In meteorology, latent heat flux is the flux of heat from the Earth's surface to the atmosphere that is associated with evaporation or transpiration of water at the surface and subsequent condensation of water vapor in the troposphere.

Water vapor

water vapourvaporevaporation
In meteorology, latent heat flux is the flux of heat from the Earth's surface to the atmosphere that is associated with evaporation or transpiration of water at the surface and subsequent condensation of water vapor in the troposphere.

Eddy covariance

boundary layer eddiesflux towergas flux measurements
Latent heat flux has been commonly measured with the Bowen ratio technique, or more recently since the mid-1900s by the Jonathan Beaver method.

James Prescott Joule

James JouleJouleJ. P. Joule
James Prescott Joule characterised latent energy as the energy of interaction in a given configuration of particles, i.e. a form of potential energy, and the sensible heat as an energy that was indicated by the thermometer, relating the latter to thermal energy.

Thermodynamic system

systemopen systemboundary
Latent heat is energy released or absorbed, by a body or a thermodynamic system, during a constant-temperature process — usually a first-order phase transition.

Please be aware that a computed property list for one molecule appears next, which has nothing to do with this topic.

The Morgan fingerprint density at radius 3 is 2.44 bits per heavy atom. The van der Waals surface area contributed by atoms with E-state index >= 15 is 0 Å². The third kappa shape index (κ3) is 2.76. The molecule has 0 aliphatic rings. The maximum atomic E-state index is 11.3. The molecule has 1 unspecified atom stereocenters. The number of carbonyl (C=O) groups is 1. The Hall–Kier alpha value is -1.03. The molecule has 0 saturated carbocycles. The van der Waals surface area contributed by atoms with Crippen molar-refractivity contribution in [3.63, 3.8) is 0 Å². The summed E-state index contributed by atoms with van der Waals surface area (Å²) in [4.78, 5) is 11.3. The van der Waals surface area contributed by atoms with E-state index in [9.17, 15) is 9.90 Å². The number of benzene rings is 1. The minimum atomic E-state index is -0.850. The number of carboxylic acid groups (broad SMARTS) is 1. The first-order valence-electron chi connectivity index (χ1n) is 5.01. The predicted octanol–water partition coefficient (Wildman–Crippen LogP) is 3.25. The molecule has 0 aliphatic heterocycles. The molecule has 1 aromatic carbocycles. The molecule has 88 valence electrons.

Great Britain

BritishBritainGBR
The term was introduced around 1762 by British chemist Joseph Black.

Chemist

chemistsresearch chemistchemical
The term was introduced around 1762 by British chemist Joseph Black.

Calorimetry

calorimetriccalorimeterconstant pressure calorimetry
Black used the term in the context of calorimetry where a heat transfer caused a volume change in a body while its temperature was constant.

Vaporization

vaporizevaporizesvaporisation
Latent heat is associated with the change of phase of atmospheric or ocean water, vaporization, condensation, freezing or melting, whereas sensible heat is energy transferred that is evident in change of the temperature of the atmosphere or ocean, or ice, without those phase changes, though it is associated with changes of pressure and volume.

Condensation

condensecondensedcondenses
Latent heat is associated with the change of phase of atmospheric or ocean water, vaporization, condensation, freezing or melting, whereas sensible heat is energy transferred that is evident in change of the temperature of the atmosphere or ocean, or ice, without those phase changes, though it is associated with changes of pressure and volume. In meteorology, latent heat flux is the flux of heat from the Earth's surface to the atmosphere that is associated with evaporation or transpiration of water at the surface and subsequent condensation of water vapor in the troposphere.

Enthalpy of vaporization

Std enthalpy change of vaporizationheat of vaporizationlatent heat of vaporization
Examples are latent heat of fusion and latent heat of vaporization involved in phase changes, i.e. a substance condensing or vaporizing at a specified temperature and pressure.